I don’t go out for New Year’s. I know of one party, but the thought of being around a bunch of drunk, handsy varsity soccer players turns my stomach, so I stay home and go to bed early, trying to ignore the sounds of my mother’s unrest. Well past midnight, the bottle of Absolut half empty—nothing she touches is ever half full—Mom picks up the phone.

I don’t know when Katherine realized Mom had a drinking problem. Maybe she always knew. But then why didn’t she try to rescue me, too? It’s easy to discredit the rantings of a drunk. In fact, if you first hear of something so unimaginable from a lifelong alcoholic, you can shut down any further discussion, no matter where it comes from. I know the kinds of things that Katherine, an attorney, who Dad once said had a reputation for being a courtroom bully, must have said, those ice blue eyes narrowed. It’s pathetic that instead of trying to understand your own family’s problems, you’re trying to create them for us. Why would Jenna have continued to stay here if something like that happened?

When Jenna gets home the next morning, Mom is a mixture of anger, grief, and pride as she tells her about the phone call. Jenna’s hair is in a ratty ponytail, her eyes bloodshot and sleep-deprived. I don’t dare tell her how much she looks like Mom after a binge. Mom sits hunched on the couch with a red and black afghan over her shoulders, her hair matted to her head like clumps of gray-brown seaweed. “This is all my fault. Why did I let you go?” she wails.

I creep back into the kitchen to finish making eggs for my mother, and to arrange the orange juice, water, and Aspirin on the calico kitten breakfast tray. Jenna appears beside me. “Get your coat,” she says, pulling her boots back on, grabbing her keys from the table.

She drives too fast on the icy streets. I don’t tell her to slow down.

“I guess you know what’s going on,” she says and I nod. “Goddamned Stephanie. I can’t believe I even told her. I was wasted. I’m no fucking better than Mom.”

“Are you okay?”

She rounds a corner and we fishtail, just missing an embankment.

“Oh, I’m great. You got to stay with Mom and Dad and I went to live with a beloved pedophile. Fantastic.”

“Why didn’t you come back?” I ask.

“Did you know that my name isn’t Jenna?”

“Huh?” I say, clutching my seat as we take another sharp turn.

“Dad left Mom when she was pregnant with me. He wasn’t even there when I was born. So Mom decides to call me—get this—Rose.” She lets out a hollow laugh. “A few months later, Dad’s back and he hates the name, so they change it without even making it legal. I just found out last year when I needed my birth certificate.”

I feel sick. The list of the things I can’t begin to process is getting too long. Jenna makes a hard right into the local park. She cuts the engine and gets out, headed toward the wooden bridge that arches over the half-frozen creek. I watch her, unable to move. She might throw herself in, I think, and then I’m out the door, slipping on the thin coating of snow on the ground as I chase her.

She reaches the bridge and swings her short legs over the railing. I sprint the last fifty feet and throw my arms around her waist. “What are you doing?” she asks, but doesn’t try to move me. We remain that way, her sitting on the edge of the bridge, me with my arms around her midsection, my forehead against her back. It’s the most physical contact we’ve had since we were kids.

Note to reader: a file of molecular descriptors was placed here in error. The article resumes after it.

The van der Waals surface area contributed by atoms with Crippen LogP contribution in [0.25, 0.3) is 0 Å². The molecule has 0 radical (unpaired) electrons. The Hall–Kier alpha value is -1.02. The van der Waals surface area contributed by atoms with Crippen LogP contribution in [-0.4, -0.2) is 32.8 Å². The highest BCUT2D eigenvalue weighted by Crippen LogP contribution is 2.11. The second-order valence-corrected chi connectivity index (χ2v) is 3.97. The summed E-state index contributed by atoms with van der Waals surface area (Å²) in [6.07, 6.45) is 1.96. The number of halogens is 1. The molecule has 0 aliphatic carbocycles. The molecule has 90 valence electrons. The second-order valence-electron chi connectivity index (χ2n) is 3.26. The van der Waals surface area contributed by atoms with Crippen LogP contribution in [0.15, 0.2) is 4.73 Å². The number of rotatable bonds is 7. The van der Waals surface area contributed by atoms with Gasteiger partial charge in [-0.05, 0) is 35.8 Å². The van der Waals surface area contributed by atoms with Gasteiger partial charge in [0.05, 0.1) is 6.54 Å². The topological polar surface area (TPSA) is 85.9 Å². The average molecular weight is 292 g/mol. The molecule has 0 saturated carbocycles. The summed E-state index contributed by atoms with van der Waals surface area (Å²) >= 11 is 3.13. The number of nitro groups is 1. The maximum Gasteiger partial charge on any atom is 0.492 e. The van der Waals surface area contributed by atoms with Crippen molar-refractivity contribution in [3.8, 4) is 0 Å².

I relent first, releasing her and rubbing my gloveless fingers together. Jenna straddles the railing. Tufts of her wavy brown hair protrude from under her purple knit cap: a gift from Katherine and Ed, I remember. Their presence is everywhere. How can she stand it? I tear the hat off her head and throw it. It lands in the creek, and instead of rushing away, it lies there undisturbed, a purple stain on the frosted surface of the water.

She gazes down at the hat. “Maybe I wanted to keep it.”

I fight the urge to shove her over.

Dear Much-Neglected Diary,

I’ve had this recurring dream for years. It starts with Claire painting my toenails. At first I think she’s painting them red, but then I realize I’m bleeding. She’s elbow-deep in my blood, but she keeps sweeping the wand across my bloody nail beds anyway. I can’t seem to tell her what’s wrong.

Dad appears and turns on the TV. He laughs. I’m rooted in my chair, unable to speak, and now my feet burn, as if they’re being sawed off. I glance down and instead of Claire, my mother is there on her knees, gnawing on my feet. Claire has joined Dad in front of the TV. They laugh. I try to wave at them, to kick Mom away, but it’s no use.

Someone speaks. I can’t understand what’s been said; it sounds like a nonsense language, all vowels or something, but I turn. There’s a man at the door with his hands extended toward me. He is a dark, faceless shadow, but I know him. He takes me in his arms and together we melt into the gloom.


Jenna and I sat on the Coopers’ leather sofa watching The Price is Right. She was fifteen; I was ten. I thought all grandfathers must be like Bob Barker—gangly, tan, clad in three-piece suits—because I never knew either of mine. Mom and Katherine had gone outlet shopping to celebrate Katherine’s first pregnancy. Dad and Ed were in the barn, ostensibly looking at Ed’s new tractor, but probably smoking cigars.

“Is the baby going to be like a little sister or brother to you?” I asked Jenna.

She shoveled a handful of popcorn into her mouth and chewed. When she didn’t respond, I continued. “What’s it like being here all the time? Is your school nice? Does Ed snore as bad as he did that one time we all stayed at that hotel?”

Jenna snatched the remote from me. “Shut the fuck up, will you?”